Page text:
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Old Nov 10, 2003, 4:00 PM   #6
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Thanks for the advice about the CCD, though in a digital camera it's the LCD which causes the most heat and power consumption.

Also there are many digital cameras, most all of the Fuji line, many in the Polaroid line, some Minolta too which advertise that these cameras are dual function. Digicam and Webcam. There are many others besides the brands I mention which are dual mode too like
Sipix, Argus, Concord etc, many if not all of these also are dual mode digicams.

I have tested many of these I mentioned above in Webcam mode but all of these which I have mentioned are way way too dark
to use as a webcam unless people want to have flood lights pointing in their faces. All of these types have ISO of only 100 so I guess this is the main reason why they need LOT'S of light if used as a Webcam or using these types without flash indoors at night with average/ambient room light.

But their are a lot of digicams which have ISO options ranging from 100 to 400 and some even more. My Kodak CX6230 is rated at 100/200 ISO so I guess that's the reason why when I use it as a webcam or digicam even at night with normal room lighting it still looks great and it has more than enough brightness.

My only problem like most everyone else is simply that digicams which have A/V output and are not advertised as dual mode cameras all have a power saver - time-out built in feature which after 60sec. 2-3 minutes they all shut down the CCD..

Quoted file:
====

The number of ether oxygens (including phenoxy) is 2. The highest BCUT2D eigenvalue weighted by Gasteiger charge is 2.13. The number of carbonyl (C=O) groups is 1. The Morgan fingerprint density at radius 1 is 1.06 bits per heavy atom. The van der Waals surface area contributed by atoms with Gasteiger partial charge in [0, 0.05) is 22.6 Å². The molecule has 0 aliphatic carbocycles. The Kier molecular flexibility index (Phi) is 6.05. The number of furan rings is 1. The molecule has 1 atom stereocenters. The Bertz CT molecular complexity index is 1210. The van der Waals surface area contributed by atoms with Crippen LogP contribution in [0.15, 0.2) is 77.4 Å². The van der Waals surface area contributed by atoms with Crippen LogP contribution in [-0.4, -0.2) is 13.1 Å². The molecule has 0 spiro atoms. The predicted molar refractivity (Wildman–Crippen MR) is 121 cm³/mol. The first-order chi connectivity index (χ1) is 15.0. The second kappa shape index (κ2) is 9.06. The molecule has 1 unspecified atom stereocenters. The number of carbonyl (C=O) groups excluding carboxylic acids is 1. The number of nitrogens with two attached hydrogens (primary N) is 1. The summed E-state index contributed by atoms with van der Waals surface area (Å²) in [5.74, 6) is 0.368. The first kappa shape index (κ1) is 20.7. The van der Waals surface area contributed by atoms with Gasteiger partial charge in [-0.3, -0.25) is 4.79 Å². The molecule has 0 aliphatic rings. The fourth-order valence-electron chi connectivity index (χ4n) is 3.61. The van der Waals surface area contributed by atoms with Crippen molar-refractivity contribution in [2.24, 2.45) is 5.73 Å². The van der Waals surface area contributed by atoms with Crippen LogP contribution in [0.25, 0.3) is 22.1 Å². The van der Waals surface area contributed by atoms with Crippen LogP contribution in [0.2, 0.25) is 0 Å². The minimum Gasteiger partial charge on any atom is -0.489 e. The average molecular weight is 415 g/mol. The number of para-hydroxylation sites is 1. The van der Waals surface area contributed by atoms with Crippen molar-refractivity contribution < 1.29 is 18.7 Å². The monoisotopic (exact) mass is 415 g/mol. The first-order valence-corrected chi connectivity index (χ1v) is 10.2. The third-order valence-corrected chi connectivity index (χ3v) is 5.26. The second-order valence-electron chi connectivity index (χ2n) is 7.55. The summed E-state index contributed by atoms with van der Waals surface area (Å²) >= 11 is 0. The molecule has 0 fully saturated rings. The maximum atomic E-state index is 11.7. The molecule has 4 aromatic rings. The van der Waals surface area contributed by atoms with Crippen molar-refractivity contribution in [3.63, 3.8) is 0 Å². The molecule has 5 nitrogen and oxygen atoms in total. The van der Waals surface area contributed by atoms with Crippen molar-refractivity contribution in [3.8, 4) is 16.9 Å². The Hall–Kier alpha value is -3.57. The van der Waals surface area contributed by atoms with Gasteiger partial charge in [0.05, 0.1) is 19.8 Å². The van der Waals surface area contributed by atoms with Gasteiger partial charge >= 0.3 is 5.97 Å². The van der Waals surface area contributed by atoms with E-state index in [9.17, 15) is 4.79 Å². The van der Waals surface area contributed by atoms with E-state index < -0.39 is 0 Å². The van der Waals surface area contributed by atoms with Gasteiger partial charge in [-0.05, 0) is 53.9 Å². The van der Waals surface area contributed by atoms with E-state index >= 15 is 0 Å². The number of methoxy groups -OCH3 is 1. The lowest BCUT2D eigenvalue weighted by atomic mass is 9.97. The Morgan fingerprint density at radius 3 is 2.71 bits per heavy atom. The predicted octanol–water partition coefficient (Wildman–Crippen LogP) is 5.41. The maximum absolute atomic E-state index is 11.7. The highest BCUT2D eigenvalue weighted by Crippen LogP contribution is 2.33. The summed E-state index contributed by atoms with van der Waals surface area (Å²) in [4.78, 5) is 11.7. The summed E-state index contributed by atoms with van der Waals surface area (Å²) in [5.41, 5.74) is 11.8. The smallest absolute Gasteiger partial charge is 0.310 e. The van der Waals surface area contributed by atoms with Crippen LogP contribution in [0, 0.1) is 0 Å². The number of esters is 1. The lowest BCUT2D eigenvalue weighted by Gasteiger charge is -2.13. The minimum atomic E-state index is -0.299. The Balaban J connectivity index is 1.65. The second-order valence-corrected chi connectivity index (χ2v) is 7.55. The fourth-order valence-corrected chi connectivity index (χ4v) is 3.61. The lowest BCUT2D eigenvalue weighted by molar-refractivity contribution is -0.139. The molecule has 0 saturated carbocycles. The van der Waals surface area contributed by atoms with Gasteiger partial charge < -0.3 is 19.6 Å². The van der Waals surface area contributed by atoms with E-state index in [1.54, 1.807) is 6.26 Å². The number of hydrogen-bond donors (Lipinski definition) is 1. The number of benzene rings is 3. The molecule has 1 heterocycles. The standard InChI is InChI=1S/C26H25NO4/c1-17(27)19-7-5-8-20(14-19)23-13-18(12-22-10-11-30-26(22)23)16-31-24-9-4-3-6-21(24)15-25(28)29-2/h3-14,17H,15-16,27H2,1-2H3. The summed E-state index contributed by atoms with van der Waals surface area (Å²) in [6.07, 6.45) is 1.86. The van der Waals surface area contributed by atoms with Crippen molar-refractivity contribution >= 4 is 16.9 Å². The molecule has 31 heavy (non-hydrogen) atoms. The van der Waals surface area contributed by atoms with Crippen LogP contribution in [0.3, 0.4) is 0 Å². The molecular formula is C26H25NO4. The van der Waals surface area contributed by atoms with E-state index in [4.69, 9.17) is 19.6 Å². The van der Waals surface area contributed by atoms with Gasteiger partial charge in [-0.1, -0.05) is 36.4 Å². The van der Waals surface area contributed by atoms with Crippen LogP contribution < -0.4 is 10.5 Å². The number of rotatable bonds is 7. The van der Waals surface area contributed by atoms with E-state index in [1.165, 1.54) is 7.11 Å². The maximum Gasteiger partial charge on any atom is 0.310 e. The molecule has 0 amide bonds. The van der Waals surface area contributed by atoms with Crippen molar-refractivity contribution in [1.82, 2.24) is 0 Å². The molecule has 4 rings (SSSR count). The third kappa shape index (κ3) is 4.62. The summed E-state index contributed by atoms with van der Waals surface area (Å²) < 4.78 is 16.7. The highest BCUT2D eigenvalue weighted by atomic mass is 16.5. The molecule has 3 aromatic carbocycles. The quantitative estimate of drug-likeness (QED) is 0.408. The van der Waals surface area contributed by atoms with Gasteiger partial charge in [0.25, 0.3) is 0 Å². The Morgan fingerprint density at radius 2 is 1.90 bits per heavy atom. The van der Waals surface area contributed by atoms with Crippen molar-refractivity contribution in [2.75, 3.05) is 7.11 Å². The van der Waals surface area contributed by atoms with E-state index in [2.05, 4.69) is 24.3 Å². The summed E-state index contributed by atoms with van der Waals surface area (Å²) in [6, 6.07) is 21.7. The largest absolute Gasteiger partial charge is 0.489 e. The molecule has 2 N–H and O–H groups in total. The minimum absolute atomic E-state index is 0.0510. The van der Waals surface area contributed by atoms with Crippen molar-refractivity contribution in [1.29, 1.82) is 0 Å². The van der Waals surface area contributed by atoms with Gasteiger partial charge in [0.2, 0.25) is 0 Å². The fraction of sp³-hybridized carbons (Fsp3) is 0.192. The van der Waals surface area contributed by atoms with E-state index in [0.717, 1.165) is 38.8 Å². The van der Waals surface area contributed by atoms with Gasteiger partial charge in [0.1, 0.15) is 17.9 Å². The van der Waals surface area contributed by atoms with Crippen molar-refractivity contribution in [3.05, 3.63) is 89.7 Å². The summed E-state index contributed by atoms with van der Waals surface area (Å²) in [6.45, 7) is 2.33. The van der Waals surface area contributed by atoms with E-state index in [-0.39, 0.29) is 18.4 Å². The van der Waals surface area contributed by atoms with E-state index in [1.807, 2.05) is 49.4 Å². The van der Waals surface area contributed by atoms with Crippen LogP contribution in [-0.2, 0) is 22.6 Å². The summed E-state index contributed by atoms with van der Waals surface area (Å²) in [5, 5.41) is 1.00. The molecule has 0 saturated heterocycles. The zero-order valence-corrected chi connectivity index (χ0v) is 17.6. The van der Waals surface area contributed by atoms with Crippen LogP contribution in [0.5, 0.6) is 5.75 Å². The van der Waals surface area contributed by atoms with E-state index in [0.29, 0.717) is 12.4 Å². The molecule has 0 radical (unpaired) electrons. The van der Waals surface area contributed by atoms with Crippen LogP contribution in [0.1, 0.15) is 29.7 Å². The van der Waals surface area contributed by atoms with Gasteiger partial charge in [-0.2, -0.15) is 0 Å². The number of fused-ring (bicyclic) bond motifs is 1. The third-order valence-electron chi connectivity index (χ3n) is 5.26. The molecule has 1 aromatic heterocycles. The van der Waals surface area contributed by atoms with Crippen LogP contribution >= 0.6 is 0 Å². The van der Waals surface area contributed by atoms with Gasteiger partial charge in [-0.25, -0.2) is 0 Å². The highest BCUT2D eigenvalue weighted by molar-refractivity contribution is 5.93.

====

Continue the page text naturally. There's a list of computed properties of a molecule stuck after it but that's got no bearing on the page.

I am trying to find someone who knows a lot about these things to maybe let me know if there is any way at all to overcome this problem.

Thanks for the reply.
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Old Nov 10, 2003, 5:04 PM   #7
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Quote:
Originally Posted by Mrjunky
Thanks for the advice about the CCD, though in a digital camera it's the LCD which causes the most heat and power consumption.
Well, here's a picture of a CCD installed in a camera...notice the large heat sink attached to the CCD http://www.pbase.com/image/19796905

It's needed to disappate heat from the CCD because it does generate heat which affects the quality of the capture. Although lower MP cameras don't suffer as much, you will find with higher MP cameras will suffer more.
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Old Nov 10, 2003, 5:46 PM   #8
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Just checked out that link of a picture of the CCD on a circuit board.
It is an excellent example for sure.

I am not saying that the metal mount which the CCD is attached and soldered to is not a heat sink, but usually heat sinks have some sort of fin's, or a lot of holes in them to disapate heat more readily.

But the picture I saw with the flat thick metal mount could have just as easily been for the purpose of alignment, in other words to have the exact positioning of the CCD lens as it is installed into the camera. I am sure even if the CCD is even off by a few degrees left/right/up/down or if the angle of it is not exactly right the picture you see in LCD and or viewfinder would not be what you would actually get when taking pictures.

Those 4 holes in metal CCD mount might be there mainly for
alignment purposes??? I have seen many heat sinks and all of them have either lot's of holes, or fins or something which disapates heat as fast as possible. (I could be wrong) :P